Home / DIY Disasters / Smart Home: The Pitfalls of Doing It Yourself

 

Michael Wolf, a consumer-technology researcher, said in a Forbes piece, “DIY is the smart home industry’s big lie.” That’s a bold statement, but given the evidence, he might just be right.

While smart technology has been available to the rich and indulgent for decades in the form of extravagantly expensive integrated systems that control the entire house from one control center, only in the past few years, have these conveniences begun to become available to the average Joe. Indeed, prices are falling, and devices are coming out of the woodwork – but it’s not quite a plug-n-play wonderland … not yet anyway.

Accessible smart technology as it stands is a mishmash of different brands (Nest, Kwikset, Insteon, and Honeywell to name just a few), and different types of products (door locks, security systems, appliances, audio, and more). In the first few years of consumer-available home automation, these products ran on their apps, and there were few options besides simply entering individual commands through each app.

What’s Wrong With DIY?

Sure, you might get your individual plug-n-play cameras, outlets, and light timers installed and hooked to your phone. But what if you want to make sure the thermostat sets itself to 64° the minute the entry door locks from the outside? Without something to pull all these devices together, it’s not going to happen.

Another problem is that home automation doesn’t just work on WiFi – some technology utilizes Bluetooth, and then there are those channels designed specifically for use with smart technology, such as ZigBee and Z-Wave. These systems can be complex to configure, particularly if you have multiple devices using different types of wireless.

The Big Two Loom Large

It’s no surprise that Apple got in on these problems looking for solutions in very short order. HomeKitiPeople, but it’s an after-market solution rather than making initial DIY smart home installation easier.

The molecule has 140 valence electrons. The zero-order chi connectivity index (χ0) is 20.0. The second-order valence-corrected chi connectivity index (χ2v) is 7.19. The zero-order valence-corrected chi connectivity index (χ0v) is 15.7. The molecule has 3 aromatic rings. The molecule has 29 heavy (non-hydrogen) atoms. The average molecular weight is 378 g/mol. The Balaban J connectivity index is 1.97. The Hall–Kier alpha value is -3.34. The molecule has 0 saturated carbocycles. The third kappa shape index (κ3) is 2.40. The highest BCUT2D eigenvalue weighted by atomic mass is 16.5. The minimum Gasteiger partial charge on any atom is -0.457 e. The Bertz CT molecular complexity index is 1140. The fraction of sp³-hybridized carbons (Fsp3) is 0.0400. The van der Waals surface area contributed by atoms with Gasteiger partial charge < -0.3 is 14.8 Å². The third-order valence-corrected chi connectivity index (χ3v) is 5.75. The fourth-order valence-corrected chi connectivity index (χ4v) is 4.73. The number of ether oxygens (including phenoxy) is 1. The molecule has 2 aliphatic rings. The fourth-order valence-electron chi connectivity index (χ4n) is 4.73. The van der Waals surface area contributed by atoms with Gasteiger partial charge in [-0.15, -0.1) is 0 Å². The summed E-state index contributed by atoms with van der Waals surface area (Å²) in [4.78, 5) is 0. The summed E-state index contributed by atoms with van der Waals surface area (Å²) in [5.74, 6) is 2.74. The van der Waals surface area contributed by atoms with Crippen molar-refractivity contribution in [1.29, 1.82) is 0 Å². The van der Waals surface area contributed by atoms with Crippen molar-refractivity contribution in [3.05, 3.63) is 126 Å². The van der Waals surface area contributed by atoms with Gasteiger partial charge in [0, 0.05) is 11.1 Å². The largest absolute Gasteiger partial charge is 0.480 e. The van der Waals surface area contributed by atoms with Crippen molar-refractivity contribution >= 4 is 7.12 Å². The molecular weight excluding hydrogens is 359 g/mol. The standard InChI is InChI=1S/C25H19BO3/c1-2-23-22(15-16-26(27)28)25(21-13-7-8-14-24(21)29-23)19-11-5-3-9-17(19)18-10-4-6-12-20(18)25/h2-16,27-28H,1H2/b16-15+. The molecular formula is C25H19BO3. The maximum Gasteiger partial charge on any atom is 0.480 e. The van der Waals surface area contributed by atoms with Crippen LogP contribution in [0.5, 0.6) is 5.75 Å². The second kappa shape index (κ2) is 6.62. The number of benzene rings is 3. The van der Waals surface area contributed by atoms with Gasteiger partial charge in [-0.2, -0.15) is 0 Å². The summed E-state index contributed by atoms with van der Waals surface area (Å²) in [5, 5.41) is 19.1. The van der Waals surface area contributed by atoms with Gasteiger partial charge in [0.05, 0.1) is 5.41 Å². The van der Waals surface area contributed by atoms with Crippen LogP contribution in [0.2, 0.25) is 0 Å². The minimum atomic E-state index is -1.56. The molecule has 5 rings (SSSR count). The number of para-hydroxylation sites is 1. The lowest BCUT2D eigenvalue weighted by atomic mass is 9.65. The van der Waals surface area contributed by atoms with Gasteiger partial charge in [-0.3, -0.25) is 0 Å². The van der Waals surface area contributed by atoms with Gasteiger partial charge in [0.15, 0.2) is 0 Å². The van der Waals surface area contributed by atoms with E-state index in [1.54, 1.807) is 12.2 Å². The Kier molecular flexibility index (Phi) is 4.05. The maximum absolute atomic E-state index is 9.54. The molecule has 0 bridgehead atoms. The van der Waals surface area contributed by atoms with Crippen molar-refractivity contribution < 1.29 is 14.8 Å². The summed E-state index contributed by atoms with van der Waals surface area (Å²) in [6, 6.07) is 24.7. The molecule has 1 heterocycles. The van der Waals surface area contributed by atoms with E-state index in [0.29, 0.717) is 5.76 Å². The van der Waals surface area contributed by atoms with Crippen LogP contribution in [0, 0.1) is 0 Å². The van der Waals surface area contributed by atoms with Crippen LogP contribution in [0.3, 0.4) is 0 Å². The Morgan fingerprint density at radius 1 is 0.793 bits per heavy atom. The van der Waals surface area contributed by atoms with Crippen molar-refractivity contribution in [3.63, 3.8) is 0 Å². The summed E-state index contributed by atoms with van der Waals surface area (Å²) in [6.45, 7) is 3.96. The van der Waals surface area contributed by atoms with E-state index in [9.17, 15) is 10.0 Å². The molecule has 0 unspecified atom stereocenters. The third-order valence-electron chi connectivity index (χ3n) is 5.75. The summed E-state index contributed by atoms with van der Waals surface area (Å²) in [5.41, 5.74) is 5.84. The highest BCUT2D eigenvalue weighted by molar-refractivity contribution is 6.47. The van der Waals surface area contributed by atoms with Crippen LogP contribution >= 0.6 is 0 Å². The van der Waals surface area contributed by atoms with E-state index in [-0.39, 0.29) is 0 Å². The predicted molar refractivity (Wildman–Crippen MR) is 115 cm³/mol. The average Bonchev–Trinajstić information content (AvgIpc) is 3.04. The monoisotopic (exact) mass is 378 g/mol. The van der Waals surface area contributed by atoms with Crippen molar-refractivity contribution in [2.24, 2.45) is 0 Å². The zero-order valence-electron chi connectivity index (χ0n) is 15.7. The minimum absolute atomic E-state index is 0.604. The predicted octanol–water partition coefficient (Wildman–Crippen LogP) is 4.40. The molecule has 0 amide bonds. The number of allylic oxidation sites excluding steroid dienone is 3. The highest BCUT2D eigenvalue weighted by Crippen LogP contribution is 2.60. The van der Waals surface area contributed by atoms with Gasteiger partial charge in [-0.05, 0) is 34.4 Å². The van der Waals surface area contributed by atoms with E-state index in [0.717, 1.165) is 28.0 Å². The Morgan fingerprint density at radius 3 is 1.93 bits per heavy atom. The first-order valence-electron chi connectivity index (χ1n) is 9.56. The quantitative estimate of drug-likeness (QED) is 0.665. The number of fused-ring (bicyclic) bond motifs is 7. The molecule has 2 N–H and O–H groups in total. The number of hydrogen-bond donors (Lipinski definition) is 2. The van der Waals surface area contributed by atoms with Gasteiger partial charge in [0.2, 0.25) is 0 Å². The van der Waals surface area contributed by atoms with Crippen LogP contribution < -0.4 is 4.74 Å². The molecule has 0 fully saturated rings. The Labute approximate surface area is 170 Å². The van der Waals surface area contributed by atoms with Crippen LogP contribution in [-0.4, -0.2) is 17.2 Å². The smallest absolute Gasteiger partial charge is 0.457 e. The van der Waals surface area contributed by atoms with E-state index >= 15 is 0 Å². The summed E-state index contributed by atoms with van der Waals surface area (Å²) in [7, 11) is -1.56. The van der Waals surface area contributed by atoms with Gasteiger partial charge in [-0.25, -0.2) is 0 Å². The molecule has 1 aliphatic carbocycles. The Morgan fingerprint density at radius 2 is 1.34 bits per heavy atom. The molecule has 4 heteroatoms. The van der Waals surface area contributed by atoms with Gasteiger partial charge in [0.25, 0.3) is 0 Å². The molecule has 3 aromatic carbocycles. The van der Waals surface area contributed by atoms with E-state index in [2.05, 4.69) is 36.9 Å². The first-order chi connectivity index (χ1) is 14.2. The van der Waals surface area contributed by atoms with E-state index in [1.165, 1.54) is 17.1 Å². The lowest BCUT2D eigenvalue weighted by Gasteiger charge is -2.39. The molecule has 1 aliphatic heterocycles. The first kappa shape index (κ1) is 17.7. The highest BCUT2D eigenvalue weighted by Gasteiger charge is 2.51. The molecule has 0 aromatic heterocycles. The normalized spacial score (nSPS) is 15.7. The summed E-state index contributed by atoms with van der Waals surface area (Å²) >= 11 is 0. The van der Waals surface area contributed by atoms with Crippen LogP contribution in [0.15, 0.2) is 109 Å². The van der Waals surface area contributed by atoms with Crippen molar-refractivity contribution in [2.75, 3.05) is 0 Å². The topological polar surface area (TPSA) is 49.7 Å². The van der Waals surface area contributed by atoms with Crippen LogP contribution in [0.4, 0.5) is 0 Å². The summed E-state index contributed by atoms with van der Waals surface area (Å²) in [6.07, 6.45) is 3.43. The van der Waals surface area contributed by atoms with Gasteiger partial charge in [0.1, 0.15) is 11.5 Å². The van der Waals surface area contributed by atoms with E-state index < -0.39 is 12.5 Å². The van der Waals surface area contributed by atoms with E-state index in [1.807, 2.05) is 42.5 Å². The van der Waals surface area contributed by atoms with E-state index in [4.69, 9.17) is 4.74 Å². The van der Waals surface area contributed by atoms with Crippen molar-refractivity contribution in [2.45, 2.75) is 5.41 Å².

Earlier this year Google unveiled Brillo, its version of total connected device integration. The Android platform will utilize Google’s new smart home communication language called Weave. Brillo and Weave will, in theory, work together to make operating your IoT simple and seamless.

Whole-Home Technology

For those who can afford the installation, equipment, and monthly service charges, there are still the whole-house automation companies that have been serving the wealthy and privileged for years. Systems like Control4, Crestron, and Home Seer have been joined by new kids on the block like Staples Connect and Samsung’s SmartThings.

Installation Solutions

For those who aren’t excited at the thought of DIY smart home installation, ServiceLive Direct from Sears is the perfect solution. We connect you with the right contractors who have years of experience installing smart home devices and making them run smoothly. SLD screens our authorized providers with comprehensive criminal and background checks and has a network of more than 34,000 licensed, insured installers encompassing the entire United States.

You can obtain your equipment from one of the many retailers who sell smart home devices, or you can choose from the wide variety of products, including top brand names in the industry, available at our Sears Connected Solutions Store.

Save yourself the headaches and frustration of trying to bring the whole high-tech system together on your own; instead let our experienced professionals show you how simple and convenient your smart home can be.

Sources:

http://thenextweb.com/insider/2015/05/24/why-the-diy-smart-home-revolution-wont-work/
http://www.forbes.com/sites/patrickmoorhead/2013/09/26/the-problem-with-home-automations-iot/
http://www.control4.com/blog/2013/08/how-zigbee-compares-in-wireless-home-automation
http://www.trustedreviews.com/opinions/what-are-project-brillo-and-google-weave

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